I couldn’t find grandpa’s grave after a deep-water season. Water filled like a mirror, bemused
like a candid child. Grandpa said fishermen grew by water, died of water, and turned into water.
I disbelieved as people came to erect a dyke to stop the flow and get abundant harvest. Forever,
as they affirmed. At night, grandpa complained he couldn’t die if there was no water coming by.
No way to dissolve. A colorful singer danced to her foreign language song on the blinking TV
screen. Grandpa said he didn’t see human shade for months in the lushy purple forest thirty years
before this dyke business swept through our lowland. Grandpa’s back hurt and he missed the
toads’ tales from the border town afar beyond purple swarms. I told grandpa not to confuse layers
of life through the years he ventured and went back to the pinky K-Pop singer with a twitching
dance on TV. That night grandpa dissolved into water. Dad built a grave on the path to the sea,
with sundari mangroves in thickets. Years before all of this, the crocodile was busy enticing
passersby for a lavish lunch. Grandpa wandered to catch snails and clams searching for honeybee
and bulbuls, in the forest turning to fairy tales since the day I was born. In a whim of daydream,
my empty mind couldn’t recall where grandpa’s grave was. His grave was beyond water, where
the tides rose, Dad pointed to the open sea.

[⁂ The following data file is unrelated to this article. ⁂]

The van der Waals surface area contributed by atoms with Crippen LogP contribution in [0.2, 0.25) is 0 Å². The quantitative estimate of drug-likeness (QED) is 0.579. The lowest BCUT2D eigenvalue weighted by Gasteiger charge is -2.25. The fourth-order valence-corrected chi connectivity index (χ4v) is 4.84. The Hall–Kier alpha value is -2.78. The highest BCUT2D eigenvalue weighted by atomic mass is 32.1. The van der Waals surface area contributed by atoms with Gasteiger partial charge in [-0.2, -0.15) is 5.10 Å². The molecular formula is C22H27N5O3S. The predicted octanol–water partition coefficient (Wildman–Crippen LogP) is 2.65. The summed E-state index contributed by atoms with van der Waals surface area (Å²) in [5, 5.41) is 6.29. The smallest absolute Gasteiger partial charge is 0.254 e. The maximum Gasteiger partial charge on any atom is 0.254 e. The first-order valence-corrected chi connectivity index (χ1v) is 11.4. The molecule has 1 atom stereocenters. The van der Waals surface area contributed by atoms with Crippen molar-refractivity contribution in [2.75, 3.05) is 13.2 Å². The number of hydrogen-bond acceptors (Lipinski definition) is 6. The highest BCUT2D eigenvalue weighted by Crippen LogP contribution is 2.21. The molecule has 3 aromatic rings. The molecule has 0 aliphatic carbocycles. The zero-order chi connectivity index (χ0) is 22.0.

The fish head rolled off mom’s cutting board. His unblinking eyes glanced at mom reflecting a
rainy season. I walked to school barefoot. Blood spots dripped from the cracked skin. I promised
not to run through rocks and pebbles but was impatient when mom’s shade did not appear afar.
Feet missed mom and rushed by themselves to the eucalyptus bridge. Wooden barks pierced my
little foot soles. The fish asked if I was on time for mom’s food. Lunch with dry rice choked on
the tip of chopsticks. Mom dug out an endless amount of rice, feeding me like growing an acacia
tree to giant, restless. The fish head reminded mom must be hungry. She filled another bowl for
me, her eyes pallid as water holes. The fish grasping mouth suggested mom to make sour soup.
Sesban flowers on boat, vegetables on edge of water. Mom chewed bitter gripe weed to bits,
binding up the bleeding scratch on my sole. Waterlily was lifted from the river, purple branches
dissolving in the green morning glory vegetable. The silvery eyeballs blinked watery and dove in
young tamarind leaves. I slurped a mouthful tangy soup. That day mom’s eyes filled up the warm
Khải Đơn is a Vietnamese writer, nurtured and inspired by the Mekong River. She won the Academy of American Poets/Virginia de Araujo Prize in 2021 at San Jose State University.